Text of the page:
A variety of scandals concerning sexual aggression in the workplace has consumed our attention over the last year. Celebrities, elected officials, top executives and very rich men have either toppled from power or chosen to step down before their misdeeds became public knowledge.
Reading between the lines, however, we discover a few things about our workplaces that have received less attention—or none at all. Here are three of those lessons:
1. Management has tolerated this for a very long time
For decades, executives have promoted the steps they have taken to make their companies safe, diverse workplaces in which employees can prosper and rise to greatness.
This message is part of the business world’s worship of leaders—a philosophy that has allowed them to puff up their chests with self-importance and garner huge pay packages from acquiescent boards.
At the same time, they have tolerated—and perpetrated—acts of sexual aggression that have kept female employees from moving up in the hierarchy, at best, or driven them out of the company and destroyed lives and careers, at worst. They have excised and minimized sexual aggression or swept incidents under the rug entirely. They have used company money to pay off women who threaten to sue and company legal departments to bully women into silence.
2. Human Resources is not your friend.
I say this with a snarky smile because I have sat through more HR speeches than I care to remember about how they put the employee first, how they offer the first line of defense for an employee with a problem, how caring and concerned they are about employee safety and success.
But the Human Resources Department really serves as the Kingsguard for senior management. Oh, they will do the right thing if the problem is simple and easy to solve, especially if it deals with inter-department issues or small company policies.
Everything changes, however, when the problem threatens (1) senior management, (2) profits and revenue, (3) the company’s brand and reputation, or (4) internal employee productivity. Once the problem touches one of those live wires — as sexual aggression does — HR dons its armor, picks up its sword and goes to battle on behalf of management.
Any employee stupid or naïve enough to trust HR is asking to have his or her head served up on a silver platter. Despite all the good words Human Resources hands out, and even though individuals might actually mean some of them, they will never put their own jobs and careers on the line to defend an employee.
Age doesn’t matter
When claims of sexual aggression first came to public knowledge, with executives and celebrities like Roger Ailes and Bill O’Reilly of Fox News, one of the defenses/explanations/rationalizations/excuses (take your pick) was that these were men of a different generation. They rose to success, we were told, with the understanding that power came with a certain droit du seigneur that allowed them to touch, grope, and proposition, as well as threaten, bully and extort sexual favors from women in the workplace. It was their genetic right.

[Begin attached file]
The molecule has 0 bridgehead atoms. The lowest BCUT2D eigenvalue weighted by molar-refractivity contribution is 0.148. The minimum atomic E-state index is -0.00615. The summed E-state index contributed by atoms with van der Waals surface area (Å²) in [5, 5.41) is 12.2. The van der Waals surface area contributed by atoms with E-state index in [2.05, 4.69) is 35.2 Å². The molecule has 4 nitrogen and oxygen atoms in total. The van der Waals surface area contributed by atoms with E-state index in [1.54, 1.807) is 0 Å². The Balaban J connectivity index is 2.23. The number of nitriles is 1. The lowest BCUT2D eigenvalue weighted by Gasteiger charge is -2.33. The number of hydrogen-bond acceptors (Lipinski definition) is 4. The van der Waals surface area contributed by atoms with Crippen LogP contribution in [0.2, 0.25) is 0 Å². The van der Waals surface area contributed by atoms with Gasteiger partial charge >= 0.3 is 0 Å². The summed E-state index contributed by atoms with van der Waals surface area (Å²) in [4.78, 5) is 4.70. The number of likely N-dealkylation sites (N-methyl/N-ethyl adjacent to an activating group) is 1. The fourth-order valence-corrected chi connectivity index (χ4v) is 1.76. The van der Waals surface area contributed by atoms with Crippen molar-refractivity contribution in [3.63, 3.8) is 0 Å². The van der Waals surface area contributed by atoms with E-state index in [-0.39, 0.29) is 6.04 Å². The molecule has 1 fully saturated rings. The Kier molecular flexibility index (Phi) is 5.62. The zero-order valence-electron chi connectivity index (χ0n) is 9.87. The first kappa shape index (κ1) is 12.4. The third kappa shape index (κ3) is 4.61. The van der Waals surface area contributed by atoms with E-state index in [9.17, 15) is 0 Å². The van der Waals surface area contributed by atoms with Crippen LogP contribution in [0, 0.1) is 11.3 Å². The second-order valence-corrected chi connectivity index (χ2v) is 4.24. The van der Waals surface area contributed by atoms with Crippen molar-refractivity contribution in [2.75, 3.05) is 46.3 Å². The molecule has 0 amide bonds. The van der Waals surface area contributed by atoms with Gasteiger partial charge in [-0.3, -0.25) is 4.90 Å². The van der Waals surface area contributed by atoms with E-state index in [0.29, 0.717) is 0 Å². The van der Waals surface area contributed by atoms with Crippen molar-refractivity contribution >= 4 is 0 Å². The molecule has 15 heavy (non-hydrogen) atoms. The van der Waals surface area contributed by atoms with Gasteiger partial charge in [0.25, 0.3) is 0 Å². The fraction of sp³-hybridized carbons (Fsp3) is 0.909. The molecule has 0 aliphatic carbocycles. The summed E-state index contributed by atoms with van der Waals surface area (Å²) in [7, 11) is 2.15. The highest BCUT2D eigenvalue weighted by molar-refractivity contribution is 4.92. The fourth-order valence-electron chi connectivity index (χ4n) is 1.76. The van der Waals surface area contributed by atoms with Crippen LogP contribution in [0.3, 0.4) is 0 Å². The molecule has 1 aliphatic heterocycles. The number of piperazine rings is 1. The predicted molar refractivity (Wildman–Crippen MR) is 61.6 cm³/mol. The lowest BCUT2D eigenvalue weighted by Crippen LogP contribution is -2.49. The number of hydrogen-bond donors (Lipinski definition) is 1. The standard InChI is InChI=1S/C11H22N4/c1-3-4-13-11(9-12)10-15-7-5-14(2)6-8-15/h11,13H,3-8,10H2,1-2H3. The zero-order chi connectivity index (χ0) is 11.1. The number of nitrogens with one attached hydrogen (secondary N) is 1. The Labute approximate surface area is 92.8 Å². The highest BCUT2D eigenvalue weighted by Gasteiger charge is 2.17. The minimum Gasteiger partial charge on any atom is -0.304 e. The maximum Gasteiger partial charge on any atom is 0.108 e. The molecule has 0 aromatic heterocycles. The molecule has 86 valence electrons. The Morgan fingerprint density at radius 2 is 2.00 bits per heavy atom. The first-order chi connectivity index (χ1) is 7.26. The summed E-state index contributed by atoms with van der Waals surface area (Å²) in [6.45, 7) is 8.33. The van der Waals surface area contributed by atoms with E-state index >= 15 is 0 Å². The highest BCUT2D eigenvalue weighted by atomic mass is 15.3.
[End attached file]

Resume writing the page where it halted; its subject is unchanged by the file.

Now, however, we have the sordid example of Vice Media, a “cutting-edge” global media company that produces content for major outlets such as HBO. With its headquarters in newly hip Brooklyn, not Manhattan or Los Angeles or Washington DC, Vice Media was founded and is run by men in their twenties, thirties and forties.
They are young enough to know better but these men used their power to get the same things that older executives wanted—sexual gratification. Both CEO Shane Smith and co-founder Suroosh Alvi have apologized for the company’s “boys’ club” culture and admitted that:
“from the top down, we have failed as a company to create a safe and inclusive workplace where everyone, especially women, can feel respected and thrive.”
So now we know that age is neither a barrier to nor an excuse for men behaving badly.
The Bottom Line
The bottom line is that, wherever men have almost unlimited power and no check on their behavior (See #2 above) they will start thinking with their little brains. And their little brains tell them to act on their hormones and for their own personal gratification.
The only solution—the ONLY solution—is for companies to put women in positions of power. New policies and procedures won’t suffice. Expensive studies with high-powered consulting firms (run by men) won’t give them the answer. Blaming Human Resources won’t change anything.
The Only Solution
They have to hire and promote women into senior executive positions. Not only are women less likely to be driven by hormonal, little-brain thinking, they are less likely to tolerate it in others. I can’t imagine any of the female VPs I have known holding a department party in a strip club or using their travel expense account to hire a male prostitute. Those rare women paid more attention to business than to monkey business.
I know this is a real challenge but things are changing. More women are running for office. Actresses will reportedly wear black to the upcoming Golden Globe awards to protest sexual aggression. Some male actors have announced that they will do the same. While that’s not a big change—most of those tuxedoes are black already—it’s a step in the right direction.
Now business needs to step up. The time has come. Let’s see some action.